Dos A Cero is a thing of the past. For the first time in fifteen years, the United States lost a World Cup qualifier on home soil – falling on Friday night against Mexico by a score of two goals to one.
In this most meaningful Hexagonal opener, the mystique of Columbus fell apart for the USMNT – done in by another dose of aggressively incompetent coaching, and maybe a little bit of karma.
Jurgen Klinsmann refused to be outdone. He lined the US up in a 3-5-2 formation in which it had never played before.
The result was, of course, disaster. There was hardly an American player on the field who looked comfortable in a first half in which Mexico took the lead, hit the woodwork twice, and thoroughly dominated proceedings.
Klinsmann would abandon the 3-5-2 for the obvious 4-4-2 after just 28 minutes. But for Mexico, flying up and down the field with a confidence that they’d never shown before in a Columbus qualifier, the early success provided a crucial mental lift.
This time, El Tri didn’t crumble – not after the US got serious after the formation change, and not even after Bobby Wood leveled the score just after halftime.
In the end, it’d be Mr. Meltdown himself – the ageless Rafa Marquez – who had the freedom of Ohio on an 89th minute corner and used it to flick the game-winning header past Brad Guzan.
The identity of the Mexico hero was the salt in what is a painful wound for the United States. This program’s one organic tradition, its one great calling card, was its success in this game. It is no more.
And – stop me if you’ve heard this before – Klinsmann is directly responsible.
For a coach who saved his job not five months ago by finally settling on a consistent formation and group of personnel at the Copa America, this decision to abandon familiarity for novelty in these circumstances was another amazing stroke of hubris.
The result was a US midfield and backline which, feeling its way in the dark, was spectacularly disjointed. Against a Mexican attack full of skillful, quick playmakers, both units were left reeling.
Klinsmann’s post-game response to the total failure of his entire game-plan was, of course, to throw his players under the bus. Michael Bradley and Jermaine Jones were called out by name.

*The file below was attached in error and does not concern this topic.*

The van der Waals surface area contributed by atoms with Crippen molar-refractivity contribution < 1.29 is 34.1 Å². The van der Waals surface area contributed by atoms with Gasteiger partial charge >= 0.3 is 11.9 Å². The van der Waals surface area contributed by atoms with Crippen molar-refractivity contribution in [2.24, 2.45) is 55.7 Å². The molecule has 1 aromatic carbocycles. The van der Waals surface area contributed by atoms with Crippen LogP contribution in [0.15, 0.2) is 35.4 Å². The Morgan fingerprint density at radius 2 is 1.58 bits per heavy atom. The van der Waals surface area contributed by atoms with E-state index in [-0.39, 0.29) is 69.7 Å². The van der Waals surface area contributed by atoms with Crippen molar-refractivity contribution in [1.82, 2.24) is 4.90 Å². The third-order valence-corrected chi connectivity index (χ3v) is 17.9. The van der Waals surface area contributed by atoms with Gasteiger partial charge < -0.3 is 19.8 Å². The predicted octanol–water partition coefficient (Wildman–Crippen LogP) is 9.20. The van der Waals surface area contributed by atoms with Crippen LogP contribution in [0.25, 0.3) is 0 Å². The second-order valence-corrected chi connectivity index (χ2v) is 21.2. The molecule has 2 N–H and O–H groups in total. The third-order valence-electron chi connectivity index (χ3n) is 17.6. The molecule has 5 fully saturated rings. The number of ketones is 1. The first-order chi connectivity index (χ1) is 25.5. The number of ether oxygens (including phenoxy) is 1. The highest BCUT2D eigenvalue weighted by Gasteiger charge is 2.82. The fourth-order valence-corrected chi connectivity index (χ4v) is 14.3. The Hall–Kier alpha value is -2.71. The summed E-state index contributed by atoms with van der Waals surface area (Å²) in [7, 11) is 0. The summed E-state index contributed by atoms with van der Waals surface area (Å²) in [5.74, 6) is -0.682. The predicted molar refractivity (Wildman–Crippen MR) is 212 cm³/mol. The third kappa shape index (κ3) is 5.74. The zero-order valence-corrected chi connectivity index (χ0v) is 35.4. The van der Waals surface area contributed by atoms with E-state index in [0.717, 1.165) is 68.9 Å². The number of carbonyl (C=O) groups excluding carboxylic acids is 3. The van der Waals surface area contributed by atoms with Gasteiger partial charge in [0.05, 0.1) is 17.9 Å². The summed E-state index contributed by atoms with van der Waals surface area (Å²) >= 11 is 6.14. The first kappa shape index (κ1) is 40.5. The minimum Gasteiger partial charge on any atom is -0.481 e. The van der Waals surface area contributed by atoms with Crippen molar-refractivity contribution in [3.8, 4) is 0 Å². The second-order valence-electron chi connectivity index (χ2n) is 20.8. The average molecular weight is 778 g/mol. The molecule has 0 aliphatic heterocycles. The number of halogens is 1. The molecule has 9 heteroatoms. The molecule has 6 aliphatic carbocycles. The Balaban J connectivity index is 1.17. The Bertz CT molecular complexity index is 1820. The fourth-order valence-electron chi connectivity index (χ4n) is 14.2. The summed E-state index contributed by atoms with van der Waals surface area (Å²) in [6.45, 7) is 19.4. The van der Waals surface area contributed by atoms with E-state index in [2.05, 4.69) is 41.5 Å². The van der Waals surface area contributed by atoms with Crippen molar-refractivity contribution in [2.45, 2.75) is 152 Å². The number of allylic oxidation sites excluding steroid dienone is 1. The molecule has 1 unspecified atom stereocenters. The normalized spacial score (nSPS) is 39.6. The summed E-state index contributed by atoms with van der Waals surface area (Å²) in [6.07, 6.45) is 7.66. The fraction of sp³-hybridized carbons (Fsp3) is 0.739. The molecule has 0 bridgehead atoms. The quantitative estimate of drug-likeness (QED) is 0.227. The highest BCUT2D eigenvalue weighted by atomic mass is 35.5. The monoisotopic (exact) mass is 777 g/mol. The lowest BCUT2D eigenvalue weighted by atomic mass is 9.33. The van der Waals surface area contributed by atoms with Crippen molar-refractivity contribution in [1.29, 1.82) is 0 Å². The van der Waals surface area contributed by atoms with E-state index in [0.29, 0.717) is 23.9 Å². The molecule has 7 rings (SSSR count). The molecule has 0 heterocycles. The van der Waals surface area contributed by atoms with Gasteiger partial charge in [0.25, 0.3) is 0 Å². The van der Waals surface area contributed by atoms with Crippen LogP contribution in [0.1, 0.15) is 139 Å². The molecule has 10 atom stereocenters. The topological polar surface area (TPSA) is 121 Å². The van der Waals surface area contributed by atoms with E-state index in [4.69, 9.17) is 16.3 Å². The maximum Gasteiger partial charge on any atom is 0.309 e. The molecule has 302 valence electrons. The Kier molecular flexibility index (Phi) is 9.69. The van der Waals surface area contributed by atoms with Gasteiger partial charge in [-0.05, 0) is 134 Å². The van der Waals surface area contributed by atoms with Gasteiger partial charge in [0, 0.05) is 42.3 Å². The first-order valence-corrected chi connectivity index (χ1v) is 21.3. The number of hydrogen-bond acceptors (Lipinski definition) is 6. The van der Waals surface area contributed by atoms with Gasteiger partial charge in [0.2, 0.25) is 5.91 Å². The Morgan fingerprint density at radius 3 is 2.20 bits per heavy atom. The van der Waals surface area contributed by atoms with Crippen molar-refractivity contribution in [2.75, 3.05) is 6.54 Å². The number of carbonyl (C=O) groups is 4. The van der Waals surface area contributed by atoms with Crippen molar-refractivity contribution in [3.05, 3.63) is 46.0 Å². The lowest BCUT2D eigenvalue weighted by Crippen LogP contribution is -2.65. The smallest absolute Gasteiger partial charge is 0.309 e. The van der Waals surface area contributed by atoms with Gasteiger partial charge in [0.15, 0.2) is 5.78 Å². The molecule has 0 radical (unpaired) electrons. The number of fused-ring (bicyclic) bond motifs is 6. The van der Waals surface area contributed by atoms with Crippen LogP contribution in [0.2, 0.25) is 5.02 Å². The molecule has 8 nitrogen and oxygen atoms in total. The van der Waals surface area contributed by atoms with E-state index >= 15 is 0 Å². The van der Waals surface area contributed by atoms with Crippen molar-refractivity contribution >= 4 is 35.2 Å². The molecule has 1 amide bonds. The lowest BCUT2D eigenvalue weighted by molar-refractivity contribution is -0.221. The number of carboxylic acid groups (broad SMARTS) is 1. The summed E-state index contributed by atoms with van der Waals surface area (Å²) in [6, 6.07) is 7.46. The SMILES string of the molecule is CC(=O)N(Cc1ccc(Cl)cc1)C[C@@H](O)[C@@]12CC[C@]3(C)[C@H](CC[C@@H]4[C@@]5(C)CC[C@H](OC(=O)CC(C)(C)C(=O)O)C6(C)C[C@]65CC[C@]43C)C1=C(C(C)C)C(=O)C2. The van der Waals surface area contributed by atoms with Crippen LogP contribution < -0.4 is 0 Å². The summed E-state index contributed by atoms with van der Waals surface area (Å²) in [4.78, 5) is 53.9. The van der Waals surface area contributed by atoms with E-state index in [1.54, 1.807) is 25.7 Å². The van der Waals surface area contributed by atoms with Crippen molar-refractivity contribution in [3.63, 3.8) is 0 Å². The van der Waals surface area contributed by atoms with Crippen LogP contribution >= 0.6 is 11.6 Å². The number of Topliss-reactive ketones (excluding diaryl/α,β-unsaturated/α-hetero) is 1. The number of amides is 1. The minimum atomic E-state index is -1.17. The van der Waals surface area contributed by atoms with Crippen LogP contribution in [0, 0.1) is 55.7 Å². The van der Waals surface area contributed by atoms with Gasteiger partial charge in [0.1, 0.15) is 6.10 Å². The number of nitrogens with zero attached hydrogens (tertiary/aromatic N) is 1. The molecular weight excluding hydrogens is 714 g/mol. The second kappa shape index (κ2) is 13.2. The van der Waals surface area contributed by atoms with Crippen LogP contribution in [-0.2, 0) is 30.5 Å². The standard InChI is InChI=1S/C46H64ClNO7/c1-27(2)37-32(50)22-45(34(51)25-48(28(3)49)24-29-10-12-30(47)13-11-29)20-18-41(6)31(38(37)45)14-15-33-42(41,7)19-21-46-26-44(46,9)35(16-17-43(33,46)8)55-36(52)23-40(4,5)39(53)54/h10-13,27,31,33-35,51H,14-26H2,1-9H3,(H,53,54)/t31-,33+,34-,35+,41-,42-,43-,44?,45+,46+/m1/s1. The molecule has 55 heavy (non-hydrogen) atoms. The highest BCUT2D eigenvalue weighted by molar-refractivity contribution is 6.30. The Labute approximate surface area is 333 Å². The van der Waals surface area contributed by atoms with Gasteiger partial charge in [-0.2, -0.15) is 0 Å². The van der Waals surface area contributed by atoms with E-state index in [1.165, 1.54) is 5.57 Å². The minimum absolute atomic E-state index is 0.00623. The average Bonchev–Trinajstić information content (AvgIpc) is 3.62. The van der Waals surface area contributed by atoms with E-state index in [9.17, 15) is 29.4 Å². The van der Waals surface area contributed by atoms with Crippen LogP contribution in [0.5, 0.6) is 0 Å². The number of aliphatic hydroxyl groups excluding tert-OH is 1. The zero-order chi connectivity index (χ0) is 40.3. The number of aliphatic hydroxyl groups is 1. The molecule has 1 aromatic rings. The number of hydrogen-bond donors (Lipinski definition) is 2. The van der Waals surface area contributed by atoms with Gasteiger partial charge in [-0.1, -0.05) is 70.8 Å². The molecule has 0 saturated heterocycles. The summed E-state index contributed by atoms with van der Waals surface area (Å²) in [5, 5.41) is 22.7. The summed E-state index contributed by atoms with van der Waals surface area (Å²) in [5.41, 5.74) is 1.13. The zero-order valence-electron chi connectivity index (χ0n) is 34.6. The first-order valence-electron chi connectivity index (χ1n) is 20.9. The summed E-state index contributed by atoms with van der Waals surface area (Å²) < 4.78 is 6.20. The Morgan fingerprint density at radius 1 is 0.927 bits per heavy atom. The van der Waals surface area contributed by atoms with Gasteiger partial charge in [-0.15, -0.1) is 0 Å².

The criticisms were ridiculous. Jones started the match despite having not played 90 minutes since June and, understandably, wasn’t sharp. Bradley, meanwhile, had a massive amount of work to do in the face of all kinds of pressure.
There were other questionable personnel decisions. Timmy Chandler, who has never played well for the US and doesn’t play wingback, predictably struggled early as Mexico overloaded his side of the field.
Christian Pulisic, who doesn’t play as a number 10 for Dortmund, didn’t play particularly well as a number 10 for the US in the first half. When moved wide in the second half, where he does play in the Bundesliga, Pulisic settled.
This isn’t hard stuff. Continuity matters. Players’ comfort matters. Against a good team, those factors make up the margins.
Details are crucial too. John Brooks and Jozy Altidore didn’t appear to know whether the US was man or zonal marking on the Marquez goal, which, at this level of the game, is amazing.
When you consider that the US has historically crushed Mexico on set pieces – often in Columbus – that was another bitter pill to swallow.
Now, after losing at home, the US is in trouble. Next up is a trip to San José for a showdown against Costa Rica on Tuesday, where the Americans are 0-8-2 in World Cup qualifying.
They’ll go to Costa Rica without Tim Howard, who, fittingly, hurt himself taking a goal kick in Friday’s first half.
Needless to say, there is a very real possibility that the US wakes up next Wednesday with no points and no margin for error in their eight remaining Hexagonal games.
Of course the US should be okay. They certainly have the talent. In Altidore and Wood, they have a truly excellent strike partnership. Pulisic, if utilized correctly, can be dynamite. The defense is solid. So is the midfield.
But no one should deceive themselves. World Cup qualification is no sure thing. Just in the last two years, Klinsmann’s teams have lost to Panama, Jamaica, and Guatemala. The latter two teams didn’t even make the Hex.
Truth is, had Andres Guardado stayed on the field on Friday night, Mexico might not have needed its captain’s late intervention. With Klinsmann in charge, no game is safe for the US.
This loss ends an era. The loss that ends the Klinsmann era might not be far away.
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